When you look at the world of hospital and health system EHR implementations, it’s fair to say that we can say Mission Accomplished. Depending on which numbers you use, they are all in the range of about 90% EHR adoption in hospitals. That’s a big shift from even 5-10 years ago when it comes to EHR adoption in hospitals. It’s amazing how quickly it shifted.
While it’s easy to sit back and think “Mission Accomplished” the reality is that we still have a LONG way to go when it comes to how we use the EHR. Yes, it’s “Mission Accomplished” as far as getting EHRs implemented. However, it’s just the start of the mission to make EHRs useful. I’d suggest that this is the task that will take up CIOs time the most over the next 5 years.
I think that most people looking at their EHR think about next steps in two large baskets:EHR Optimization and Extracting Value from EHR Data.
Most EHR software was slammed in so quickly that it left the users’ heads spinning. Hospitals were chasing the government money and so there was no time to think how the EHR was implemented and the best way to implement the EHR. We’re paying the price for these rushed EHR implementations now.
What’s most shocking to me is how many little things can be done for EHR end users to make their lives better. Many EHR users are suffering from poor training, lack of training, or at least an ignorance to what’s possible with the EHR. I’ve seen this first hand in the EHR implementations I’ve done. I know very clearly that a feature of the EHR was introduced and the users were shown how to do it and 6 months later when you show that feature to them they ask “Why didn’t you teach us this earlier?” Although, they then usually sheepishly say, “Did you teach us this before? I don’t remember it.” At this point it’s not about who we blame, but is about ensuring that every user is trained to the highest degree possible.
The other EHR optimization that many need is an evaluation of their EHR workflow. In most EHR implementations the organization replicates the paper processes. This is often not ideal. Now that the EHR is implemented, it’s a great time to think about why a process was done a certain way and see if there is a different workflow that makes more sense in the digital world. It’s amazing the efficiency you will find.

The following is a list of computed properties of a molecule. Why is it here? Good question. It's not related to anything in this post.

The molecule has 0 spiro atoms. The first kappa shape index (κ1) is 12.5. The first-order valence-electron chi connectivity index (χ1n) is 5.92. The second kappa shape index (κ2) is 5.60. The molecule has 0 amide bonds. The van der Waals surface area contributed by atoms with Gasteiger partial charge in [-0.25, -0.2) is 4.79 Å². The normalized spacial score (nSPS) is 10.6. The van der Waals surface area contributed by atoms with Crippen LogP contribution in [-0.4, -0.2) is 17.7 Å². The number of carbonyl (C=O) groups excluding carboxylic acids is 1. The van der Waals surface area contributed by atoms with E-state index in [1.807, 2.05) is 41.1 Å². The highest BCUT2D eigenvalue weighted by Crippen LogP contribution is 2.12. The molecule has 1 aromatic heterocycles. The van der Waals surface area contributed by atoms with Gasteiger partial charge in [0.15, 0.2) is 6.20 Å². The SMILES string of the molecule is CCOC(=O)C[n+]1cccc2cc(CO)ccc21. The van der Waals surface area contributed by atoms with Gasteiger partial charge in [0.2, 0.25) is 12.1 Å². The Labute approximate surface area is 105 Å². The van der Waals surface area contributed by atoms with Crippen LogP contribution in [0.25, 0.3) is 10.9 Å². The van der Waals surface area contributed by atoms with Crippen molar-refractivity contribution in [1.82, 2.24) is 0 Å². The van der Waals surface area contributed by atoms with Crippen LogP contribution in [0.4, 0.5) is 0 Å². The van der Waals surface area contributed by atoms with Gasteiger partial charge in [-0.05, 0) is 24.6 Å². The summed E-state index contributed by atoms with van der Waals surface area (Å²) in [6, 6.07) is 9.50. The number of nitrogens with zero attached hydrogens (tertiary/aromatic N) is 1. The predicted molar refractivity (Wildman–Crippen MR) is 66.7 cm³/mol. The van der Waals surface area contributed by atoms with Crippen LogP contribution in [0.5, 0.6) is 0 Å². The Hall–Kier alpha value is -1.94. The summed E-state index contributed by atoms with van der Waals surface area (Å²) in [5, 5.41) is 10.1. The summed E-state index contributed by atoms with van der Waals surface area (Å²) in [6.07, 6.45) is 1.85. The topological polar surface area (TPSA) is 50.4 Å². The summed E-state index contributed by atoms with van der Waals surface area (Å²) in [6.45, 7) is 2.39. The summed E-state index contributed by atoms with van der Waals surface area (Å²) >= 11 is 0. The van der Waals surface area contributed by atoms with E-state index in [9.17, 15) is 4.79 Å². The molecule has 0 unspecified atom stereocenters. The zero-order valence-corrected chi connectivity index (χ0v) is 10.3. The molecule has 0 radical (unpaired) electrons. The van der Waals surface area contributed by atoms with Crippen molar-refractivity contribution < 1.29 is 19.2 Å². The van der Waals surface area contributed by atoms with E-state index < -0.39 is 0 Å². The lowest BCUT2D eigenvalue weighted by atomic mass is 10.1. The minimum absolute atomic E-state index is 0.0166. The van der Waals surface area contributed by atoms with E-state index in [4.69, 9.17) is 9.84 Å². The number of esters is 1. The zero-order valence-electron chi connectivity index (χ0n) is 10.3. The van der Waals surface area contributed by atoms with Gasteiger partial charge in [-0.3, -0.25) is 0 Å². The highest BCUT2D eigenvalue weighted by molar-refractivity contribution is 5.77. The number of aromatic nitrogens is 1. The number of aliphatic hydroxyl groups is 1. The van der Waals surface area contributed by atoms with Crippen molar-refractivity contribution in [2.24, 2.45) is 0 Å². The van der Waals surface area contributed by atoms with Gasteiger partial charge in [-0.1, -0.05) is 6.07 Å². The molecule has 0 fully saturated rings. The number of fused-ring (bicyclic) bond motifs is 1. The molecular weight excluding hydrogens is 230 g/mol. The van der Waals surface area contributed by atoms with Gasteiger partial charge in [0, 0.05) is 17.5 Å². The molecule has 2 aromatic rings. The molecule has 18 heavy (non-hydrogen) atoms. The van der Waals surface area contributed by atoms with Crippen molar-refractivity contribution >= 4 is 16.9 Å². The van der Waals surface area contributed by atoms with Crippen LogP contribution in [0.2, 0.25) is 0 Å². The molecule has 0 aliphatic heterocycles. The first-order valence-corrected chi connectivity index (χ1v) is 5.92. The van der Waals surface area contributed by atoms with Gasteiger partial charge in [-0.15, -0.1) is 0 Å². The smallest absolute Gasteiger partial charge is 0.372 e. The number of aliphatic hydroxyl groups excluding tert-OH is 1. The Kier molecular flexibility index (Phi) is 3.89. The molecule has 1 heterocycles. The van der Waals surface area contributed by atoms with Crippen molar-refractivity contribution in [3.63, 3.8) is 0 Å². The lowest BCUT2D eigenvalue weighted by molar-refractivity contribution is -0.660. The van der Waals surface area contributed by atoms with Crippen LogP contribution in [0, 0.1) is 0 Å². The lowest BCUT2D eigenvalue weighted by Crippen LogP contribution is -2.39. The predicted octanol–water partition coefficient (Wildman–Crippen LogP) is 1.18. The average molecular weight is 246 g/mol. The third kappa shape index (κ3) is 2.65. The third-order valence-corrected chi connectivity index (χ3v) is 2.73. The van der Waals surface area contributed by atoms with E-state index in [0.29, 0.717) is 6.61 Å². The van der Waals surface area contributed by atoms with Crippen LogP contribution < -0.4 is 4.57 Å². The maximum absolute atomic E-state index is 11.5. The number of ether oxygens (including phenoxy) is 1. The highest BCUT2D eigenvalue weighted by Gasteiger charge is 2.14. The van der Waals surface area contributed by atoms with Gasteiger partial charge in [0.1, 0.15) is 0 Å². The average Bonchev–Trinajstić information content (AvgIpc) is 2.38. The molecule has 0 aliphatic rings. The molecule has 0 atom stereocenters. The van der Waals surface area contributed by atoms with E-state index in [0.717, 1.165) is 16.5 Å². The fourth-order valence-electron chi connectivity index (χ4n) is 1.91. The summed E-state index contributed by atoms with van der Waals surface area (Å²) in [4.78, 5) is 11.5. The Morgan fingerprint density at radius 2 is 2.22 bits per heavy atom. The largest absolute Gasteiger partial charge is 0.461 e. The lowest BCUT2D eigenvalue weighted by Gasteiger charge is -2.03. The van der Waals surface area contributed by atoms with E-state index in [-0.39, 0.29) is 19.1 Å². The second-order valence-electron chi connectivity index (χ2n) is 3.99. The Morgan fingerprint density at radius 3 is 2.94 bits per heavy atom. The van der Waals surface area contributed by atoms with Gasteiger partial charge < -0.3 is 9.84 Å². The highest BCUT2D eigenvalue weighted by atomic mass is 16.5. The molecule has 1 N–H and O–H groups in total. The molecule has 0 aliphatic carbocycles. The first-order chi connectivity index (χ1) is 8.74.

Extracting Value from EHR Data
As I just suggested, most EHR implementations end up being paper processes replicated electronically. This is not a bad thing, but it can often miss out on the potential value an EHR can provide. This is particularly true when it comes to how you use your EHR data. Most hospitals are still using EHR data the way they did in the paper world. We need to change our thinking if we want to extract the value from the EHR data.
I’ve always looked at EHR data like it was discovering a new world. Reports and analysis that were not even possible in the paper world now become so basic and obvious. The challenge often isn’t the reporting, but the realization that these new opportunities exist. In many cases, we haven’t thought this way and a change in thinking is always a challenge.
When thinking about extracting value from the EHR data, I like to think about it from two perspectives. First, can you provide information at the point of care that will make the patient care experience better for the provider and the patient? Second, can you use the EHR data to better understand an address the issues of a patient population? I’m sure there are other frames of reference as well, but these are two great places to start.
EHR Optimization and creating value from EHR data is going to be a great thing for everyone involved in healthcare and we’re just at the beginning of this process. I think it’s a huge part of what’s next for EHR. What’s your take? What are your plans for your EHR?